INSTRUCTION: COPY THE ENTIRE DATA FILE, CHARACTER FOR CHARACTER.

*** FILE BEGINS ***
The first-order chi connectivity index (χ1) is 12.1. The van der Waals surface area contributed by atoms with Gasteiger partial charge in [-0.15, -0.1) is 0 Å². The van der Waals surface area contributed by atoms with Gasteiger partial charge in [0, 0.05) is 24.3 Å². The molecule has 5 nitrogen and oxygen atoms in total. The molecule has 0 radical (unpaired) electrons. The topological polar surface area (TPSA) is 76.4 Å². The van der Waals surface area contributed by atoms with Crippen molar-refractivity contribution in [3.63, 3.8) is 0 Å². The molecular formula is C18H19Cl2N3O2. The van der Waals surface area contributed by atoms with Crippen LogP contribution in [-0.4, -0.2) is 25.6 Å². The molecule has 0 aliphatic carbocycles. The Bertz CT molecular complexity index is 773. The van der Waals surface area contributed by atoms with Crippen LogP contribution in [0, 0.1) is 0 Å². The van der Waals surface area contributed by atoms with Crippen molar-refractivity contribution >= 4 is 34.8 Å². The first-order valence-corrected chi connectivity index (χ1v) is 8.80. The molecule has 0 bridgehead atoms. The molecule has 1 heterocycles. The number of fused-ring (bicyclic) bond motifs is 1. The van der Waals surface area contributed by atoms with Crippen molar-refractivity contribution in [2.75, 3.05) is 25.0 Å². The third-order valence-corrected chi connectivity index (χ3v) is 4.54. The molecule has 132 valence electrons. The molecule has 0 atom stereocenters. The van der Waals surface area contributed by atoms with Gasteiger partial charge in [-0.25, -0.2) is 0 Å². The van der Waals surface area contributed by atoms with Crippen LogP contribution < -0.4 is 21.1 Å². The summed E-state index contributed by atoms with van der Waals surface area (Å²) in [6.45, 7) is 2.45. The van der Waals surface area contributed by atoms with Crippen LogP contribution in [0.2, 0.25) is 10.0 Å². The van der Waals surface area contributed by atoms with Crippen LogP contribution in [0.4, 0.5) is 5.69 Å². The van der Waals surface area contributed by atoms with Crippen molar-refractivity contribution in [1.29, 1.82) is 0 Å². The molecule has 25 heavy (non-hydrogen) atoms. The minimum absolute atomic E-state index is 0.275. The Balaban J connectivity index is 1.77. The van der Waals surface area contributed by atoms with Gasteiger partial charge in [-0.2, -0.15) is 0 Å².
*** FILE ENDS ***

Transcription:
The first-order chi connectivity index (χ1) is 12.1. The van der Waals surface area contributed by atoms with Gasteiger partial charge in [-0.15, -0.1) is 0 Å². The van der Waals surface area contributed by atoms with Gasteiger partial charge in [0, 0.05) is 24.3 Å². The molecule has 5 nitrogen and oxygen atoms in total. The molecule has 0 radical (unpaired) electrons. The topological polar surface area (TPSA) is 76.4 Å². The van der Waals surface area contributed by atoms with Crippen molar-refractivity contribution in [3.63, 3.8) is 0 Å². The molecular formula is C18H19Cl2N3O2. The van der Waals surface area contributed by atoms with Crippen LogP contribution in [-0.4, -0.2) is 25.6 Å². The molecule has 0 aliphatic carbocycles. The Bertz CT molecular complexity index is 773. The van der Waals surface area contributed by atoms with Crippen LogP contribution in [0, 0.1) is 0 Å². The van der Waals surface area contributed by atoms with Crippen molar-refractivity contribution >= 4 is 34.8 Å². The first-order valence-corrected chi connectivity index (χ1v) is 8.80. The molecule has 0 bridgehead atoms. The molecule has 1 heterocycles. The number of fused-ring (bicyclic) bond motifs is 1. The van der Waals surface area contributed by atoms with Crippen molar-refractivity contribution in [2.75, 3.05) is 25.0 Å². The third-order valence-corrected chi connectivity index (χ3v) is 4.54. The molecule has 132 valence electrons. The molecule has 0 atom stereocenters. The van der Waals surface area contributed by atoms with Gasteiger partial charge in [-0.25, -0.2) is 0 Å². The van der Waals surface area contributed by atoms with Crippen LogP contribution < -0.4 is 21.1 Å². The summed E-state index contributed by atoms with van der Waals surface area (Å²) in [6.45, 7) is 2.45. The van der Waals surface area contributed by atoms with Crippen LogP contribution in [0.2, 0.25) is 10.0 Å². The van der Waals surface area contributed by atoms with Crippen LogP contribution in [0.4, 0.5) is 5.69 Å². The van der Waals surface area contributed by atoms with Crippen molar-refractivity contribution in [1.29, 1.82) is 0 Å². The molecule has 25 heavy (non-hydrogen) atoms. The minimum absolute atomic E-state index is 0.275. The Balaban J connectivity index is 1.77. The van der Waals surface area contributed by atoms with Gasteiger partial charge in [-0.2, -0.15) is 0 Å².